All posts by Kumari Sherreitt


Gratitude – Cooking Together for the Benefit of the Community 


Gratitude saves food from waste and use it to benefit people in need in the community, via social gatherings that are educational in terms of healthy life style and waste awareness.


Our main outlet is St. Theresa parish hall in Borehamwood, Hertsmere, where we run weekly community cooking and sharing. As an act of ‘giving back’ to the church who never charges us for the use of the hall, we have turned a neglected area in front of it into a sensory garden for the community. The garden opened on 23rd March, 2013, by Hertsmere Mayor, Cllr Martin Worster. The garden was put together from recycled materials and donations from local businesses and organizations and will be suitable for disabled users.

We also, cook with few local charities for adults with special needs such as Norwood and Mencap. Occasionally we run activities with scouts groups.

The food is saved from waste from local shops. Gratitude’s volunteers then help the service users in activities like peeling, chopping, and cooking – all skills that they are not usually trained in. Also the sense of cooking together means a lot to them, as they never take part in making a meal. When all done, we sit down together, serve each others and shares ideas, stories and any light conversation.

We all tidy everything together; washing dishes and packing any extra food in boxes to give away or take-away for friends. Gratitude volunteers then send everyone away with extra groceries that weren’t used in the meal preparation.

Our Team

Founder and Director – John Carlisle

Co-Founder and Community Development Officer – Sheila Carlisle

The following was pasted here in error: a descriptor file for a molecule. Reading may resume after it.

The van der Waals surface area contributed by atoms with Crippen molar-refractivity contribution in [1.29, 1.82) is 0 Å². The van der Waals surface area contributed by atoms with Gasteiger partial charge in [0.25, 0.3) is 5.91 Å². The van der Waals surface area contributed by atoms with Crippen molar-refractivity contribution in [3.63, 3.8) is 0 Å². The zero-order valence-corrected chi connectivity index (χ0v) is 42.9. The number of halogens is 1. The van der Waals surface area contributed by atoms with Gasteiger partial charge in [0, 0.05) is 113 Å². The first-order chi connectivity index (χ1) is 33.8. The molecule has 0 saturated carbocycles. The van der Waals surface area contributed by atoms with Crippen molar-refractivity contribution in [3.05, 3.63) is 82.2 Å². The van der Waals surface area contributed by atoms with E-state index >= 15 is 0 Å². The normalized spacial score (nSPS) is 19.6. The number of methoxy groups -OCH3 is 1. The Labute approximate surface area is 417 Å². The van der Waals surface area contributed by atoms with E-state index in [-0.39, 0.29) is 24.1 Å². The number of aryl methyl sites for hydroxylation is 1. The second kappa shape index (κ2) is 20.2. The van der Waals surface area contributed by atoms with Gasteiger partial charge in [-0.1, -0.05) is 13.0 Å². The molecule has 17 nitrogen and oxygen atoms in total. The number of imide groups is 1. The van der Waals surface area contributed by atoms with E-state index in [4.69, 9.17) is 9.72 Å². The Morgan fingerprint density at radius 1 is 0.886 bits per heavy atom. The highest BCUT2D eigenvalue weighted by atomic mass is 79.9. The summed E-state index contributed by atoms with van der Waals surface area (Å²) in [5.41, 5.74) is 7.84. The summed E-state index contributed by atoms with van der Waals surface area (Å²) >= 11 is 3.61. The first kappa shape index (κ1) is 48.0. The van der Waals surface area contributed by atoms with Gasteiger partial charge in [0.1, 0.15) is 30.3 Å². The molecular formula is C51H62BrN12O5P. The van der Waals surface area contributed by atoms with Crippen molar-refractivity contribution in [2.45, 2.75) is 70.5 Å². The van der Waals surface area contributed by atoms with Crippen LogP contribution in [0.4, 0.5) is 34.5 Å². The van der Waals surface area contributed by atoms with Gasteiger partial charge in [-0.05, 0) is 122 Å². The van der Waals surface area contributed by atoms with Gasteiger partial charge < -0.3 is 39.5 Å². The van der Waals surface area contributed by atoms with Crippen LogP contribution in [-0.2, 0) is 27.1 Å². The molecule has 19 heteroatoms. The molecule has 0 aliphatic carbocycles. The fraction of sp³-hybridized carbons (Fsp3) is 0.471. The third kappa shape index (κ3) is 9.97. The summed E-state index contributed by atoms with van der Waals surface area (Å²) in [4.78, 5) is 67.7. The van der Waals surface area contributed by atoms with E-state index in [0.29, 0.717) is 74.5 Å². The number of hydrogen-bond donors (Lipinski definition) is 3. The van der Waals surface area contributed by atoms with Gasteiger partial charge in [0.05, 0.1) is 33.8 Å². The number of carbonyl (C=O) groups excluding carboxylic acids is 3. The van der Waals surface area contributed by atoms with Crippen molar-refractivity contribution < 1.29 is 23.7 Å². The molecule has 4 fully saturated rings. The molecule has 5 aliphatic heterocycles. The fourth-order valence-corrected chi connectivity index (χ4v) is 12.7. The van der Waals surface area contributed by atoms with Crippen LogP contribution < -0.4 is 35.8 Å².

Treasurer and Admin – Debra Schiman

Significant Volunteers – Sasha Capocci, Irmine Johns, Lucy Tan, Enid Blair, Grace Brown, Cllr David, Barcombe, Kamlesh Patel, Gomati Dasi

Facebook: GratitudeUK108


Contact: / 0044 (0)7456 737767



Shine awards 2013 awarded to Gratitude Project coordinator Sheila Carlisle. Shine Awards are about celebrating and recognising residents who go that extra mile to make a positive difference where they live. The Shine Awards 2013 was held at the National Residents Council in Leeds on November 8th, 2013.

Sheila dedicates most of her day helping others, breaking the mould of service to the community. She is more than just a meals-on-wheels, as she grows food and takes donations, creating a diverse array of meals and then drives them around Borehamwood to individuals and groups in the community that are in need. Sheila welcomes people into her home to share in the food she makes and won’t let a visitor go home hungry or without a smile.

Little Pizza Effect-Food Fusion

Title: Little Pizza Effect – Food Fusion
Little Pizza Effect – Food Fusion is the youth exchange project, that will bring together youth from UK, Hungary and Slovenia and four accompanying group leaders, aimed to bring about individuals from different cultures to learn about unity in diversity through this project where the theme will be creativity in cooking and in life, culture, healthy eating habits and healthy lifestyles through non-formal learning and experience sharing.


Little Pizza Effect will last eight days which will involve seminars from motivational speakers every day, interactive activities and workshops (games, debates, quizzes etc.), through which participants can improve on their core skills and help with their personal development as well as doing voluntary work in the community to help improve the local area.